Does the series continue to soar, or has it reached some unexpected turbulence? Read on to find out.
The official description from Dark Horse:
Captain Midnight heads to Washington, DC, to help Agent Jones learn the truth behind the mysterious Project Black Sky. But Jones’s investigation into Black Sky is raising red flags with the wrong people, which puts Captain Midnight on a collision course with a deadly assassin who, even with all of Midnight’s intelligence and resourcefulness, might be too much for him to handle.
I have to say that from the first issue on I knew that what we had here was nothing short of special. We have some bits that may seem familiar to fans of the genre, but how they’re combined and executed ultimately yields an adventure that’s original enough. To the credit of the creative team I’m impressed and I find myself eagerly anticipating each month’s installment.
Joshua Williamson has my attention, as he steers our hero and his friends toward whatever Shark infested waters he may (see what I did there). There’s a lot to love here, from the interactions between the primary players to the development of the continuing mystery, this author has a firm grasp on the tale he’s striving to share with us. There are some detriments as the dialogue comes off as overly wordy and stiff at times, but never enough to ruin any of the key moments. In short: this is a really good but imperfect yarn.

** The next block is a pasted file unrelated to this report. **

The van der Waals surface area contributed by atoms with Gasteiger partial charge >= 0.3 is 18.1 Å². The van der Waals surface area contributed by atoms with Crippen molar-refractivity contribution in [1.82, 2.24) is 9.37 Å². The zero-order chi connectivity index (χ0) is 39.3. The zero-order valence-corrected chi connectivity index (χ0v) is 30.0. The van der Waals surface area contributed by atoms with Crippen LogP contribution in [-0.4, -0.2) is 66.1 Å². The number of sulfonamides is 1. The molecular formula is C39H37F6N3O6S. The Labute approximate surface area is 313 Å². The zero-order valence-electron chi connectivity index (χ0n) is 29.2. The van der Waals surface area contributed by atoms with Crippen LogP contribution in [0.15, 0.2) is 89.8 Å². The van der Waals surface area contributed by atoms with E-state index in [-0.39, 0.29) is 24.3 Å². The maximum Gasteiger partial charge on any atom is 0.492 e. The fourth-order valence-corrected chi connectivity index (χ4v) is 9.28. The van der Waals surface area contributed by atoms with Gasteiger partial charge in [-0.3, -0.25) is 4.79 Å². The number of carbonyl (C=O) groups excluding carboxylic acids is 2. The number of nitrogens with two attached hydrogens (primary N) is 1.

The art by Eduardo Francisco from the first page to the final panel is top notch. Every single line echoes old sensibilities combined with modern mechanics, as the talent effortlessly builds this world full of new-age Nazis and government conspiracies. I was particularly blown away by the delicate execution of some of the more minor intricacies, from the facial features to the out of this world technology it’s clear that this illustrator did his homework.
Captain Midnight #6 is a comic book that’s fun, there I said it. It’s got a classic presence that easily makes the whole package a must own. Recommended.